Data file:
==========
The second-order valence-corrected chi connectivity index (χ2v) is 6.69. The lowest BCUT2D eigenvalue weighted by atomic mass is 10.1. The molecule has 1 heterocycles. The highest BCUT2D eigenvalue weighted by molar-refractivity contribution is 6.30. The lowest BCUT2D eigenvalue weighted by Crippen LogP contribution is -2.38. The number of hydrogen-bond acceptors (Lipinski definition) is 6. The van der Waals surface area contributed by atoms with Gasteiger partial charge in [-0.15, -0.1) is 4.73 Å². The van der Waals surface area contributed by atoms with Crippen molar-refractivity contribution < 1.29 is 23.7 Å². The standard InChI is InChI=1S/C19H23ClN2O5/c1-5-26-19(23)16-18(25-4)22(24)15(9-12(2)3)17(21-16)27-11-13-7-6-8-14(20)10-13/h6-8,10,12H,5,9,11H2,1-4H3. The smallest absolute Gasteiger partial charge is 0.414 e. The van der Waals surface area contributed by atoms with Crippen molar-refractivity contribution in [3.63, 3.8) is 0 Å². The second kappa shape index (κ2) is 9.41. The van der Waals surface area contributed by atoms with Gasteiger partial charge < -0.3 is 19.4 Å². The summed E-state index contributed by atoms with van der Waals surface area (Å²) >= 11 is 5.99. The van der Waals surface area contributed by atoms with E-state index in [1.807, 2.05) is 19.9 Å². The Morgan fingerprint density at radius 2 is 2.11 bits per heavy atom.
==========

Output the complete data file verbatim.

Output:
The second-order valence-corrected chi connectivity index (χ2v) is 6.69. The lowest BCUT2D eigenvalue weighted by atomic mass is 10.1. The molecule has 1 heterocycles. The highest BCUT2D eigenvalue weighted by molar-refractivity contribution is 6.30. The lowest BCUT2D eigenvalue weighted by Crippen LogP contribution is -2.38. The number of hydrogen-bond acceptors (Lipinski definition) is 6. The van der Waals surface area contributed by atoms with Gasteiger partial charge in [-0.15, -0.1) is 4.73 Å². The van der Waals surface area contributed by atoms with Crippen molar-refractivity contribution < 1.29 is 23.7 Å². The standard InChI is InChI=1S/C19H23ClN2O5/c1-5-26-19(23)16-18(25-4)22(24)15(9-12(2)3)17(21-16)27-11-13-7-6-8-14(20)10-13/h6-8,10,12H,5,9,11H2,1-4H3. The smallest absolute Gasteiger partial charge is 0.414 e. The van der Waals surface area contributed by atoms with Crippen molar-refractivity contribution in [3.63, 3.8) is 0 Å². The second kappa shape index (κ2) is 9.41. The van der Waals surface area contributed by atoms with Gasteiger partial charge < -0.3 is 19.4 Å². The summed E-state index contributed by atoms with van der Waals surface area (Å²) >= 11 is 5.99. The van der Waals surface area contributed by atoms with E-state index in [1.807, 2.05) is 19.9 Å². The Morgan fingerprint density at radius 2 is 2.11 bits per heavy atom.